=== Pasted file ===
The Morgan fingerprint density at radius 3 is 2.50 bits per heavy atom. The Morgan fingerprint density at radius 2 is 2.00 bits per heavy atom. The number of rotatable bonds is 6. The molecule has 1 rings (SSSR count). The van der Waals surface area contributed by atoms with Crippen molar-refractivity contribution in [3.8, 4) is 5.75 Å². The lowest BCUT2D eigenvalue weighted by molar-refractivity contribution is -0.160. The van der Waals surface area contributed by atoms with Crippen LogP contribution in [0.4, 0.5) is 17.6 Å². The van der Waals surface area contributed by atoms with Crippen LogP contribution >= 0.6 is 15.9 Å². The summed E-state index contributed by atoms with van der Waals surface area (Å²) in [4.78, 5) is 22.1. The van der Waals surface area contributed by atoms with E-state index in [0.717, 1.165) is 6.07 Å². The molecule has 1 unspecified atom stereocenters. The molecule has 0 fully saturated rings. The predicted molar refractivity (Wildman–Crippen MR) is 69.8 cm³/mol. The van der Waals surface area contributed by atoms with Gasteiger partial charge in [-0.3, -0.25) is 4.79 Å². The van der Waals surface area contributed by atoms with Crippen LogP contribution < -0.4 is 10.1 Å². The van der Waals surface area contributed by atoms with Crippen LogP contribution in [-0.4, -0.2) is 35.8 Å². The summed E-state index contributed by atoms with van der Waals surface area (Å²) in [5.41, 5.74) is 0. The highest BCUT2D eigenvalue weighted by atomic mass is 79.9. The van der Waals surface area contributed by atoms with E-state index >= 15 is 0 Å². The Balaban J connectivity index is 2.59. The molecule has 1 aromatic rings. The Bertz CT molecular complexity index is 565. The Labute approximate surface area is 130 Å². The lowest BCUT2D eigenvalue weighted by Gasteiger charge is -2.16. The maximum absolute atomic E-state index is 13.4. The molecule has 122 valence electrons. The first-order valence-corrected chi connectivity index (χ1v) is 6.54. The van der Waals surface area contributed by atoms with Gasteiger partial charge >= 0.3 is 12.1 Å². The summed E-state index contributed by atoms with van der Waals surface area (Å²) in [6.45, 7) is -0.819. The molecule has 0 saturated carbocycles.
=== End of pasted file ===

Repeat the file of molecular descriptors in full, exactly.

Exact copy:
The Morgan fingerprint density at radius 3 is 2.50 bits per heavy atom. The Morgan fingerprint density at radius 2 is 2.00 bits per heavy atom. The number of rotatable bonds is 6. The molecule has 1 rings (SSSR count). The van der Waals surface area contributed by atoms with Crippen molar-refractivity contribution in [3.8, 4) is 5.75 Å². The lowest BCUT2D eigenvalue weighted by molar-refractivity contribution is -0.160. The van der Waals surface area contributed by atoms with Crippen LogP contribution in [0.4, 0.5) is 17.6 Å². The van der Waals surface area contributed by atoms with Crippen LogP contribution >= 0.6 is 15.9 Å². The summed E-state index contributed by atoms with van der Waals surface area (Å²) in [4.78, 5) is 22.1. The van der Waals surface area contributed by atoms with E-state index in [0.717, 1.165) is 6.07 Å². The molecule has 1 unspecified atom stereocenters. The molecule has 0 fully saturated rings. The predicted molar refractivity (Wildman–Crippen MR) is 69.8 cm³/mol. The van der Waals surface area contributed by atoms with Gasteiger partial charge in [-0.3, -0.25) is 4.79 Å². The van der Waals surface area contributed by atoms with Crippen LogP contribution < -0.4 is 10.1 Å². The van der Waals surface area contributed by atoms with Crippen LogP contribution in [-0.4, -0.2) is 35.8 Å². The summed E-state index contributed by atoms with van der Waals surface area (Å²) in [5.41, 5.74) is 0. The highest BCUT2D eigenvalue weighted by atomic mass is 79.9. The van der Waals surface area contributed by atoms with E-state index >= 15 is 0 Å². The Balaban J connectivity index is 2.59. The molecule has 1 aromatic rings. The Bertz CT molecular complexity index is 565. The Labute approximate surface area is 130 Å². The lowest BCUT2D eigenvalue weighted by Gasteiger charge is -2.16. The maximum absolute atomic E-state index is 13.4. The molecule has 122 valence electrons. The first-order valence-corrected chi connectivity index (χ1v) is 6.54. The van der Waals surface area contributed by atoms with Gasteiger partial charge >= 0.3 is 12.1 Å². The summed E-state index contributed by atoms with van der Waals surface area (Å²) in [6.45, 7) is -0.819. The molecule has 0 saturated carbocycles.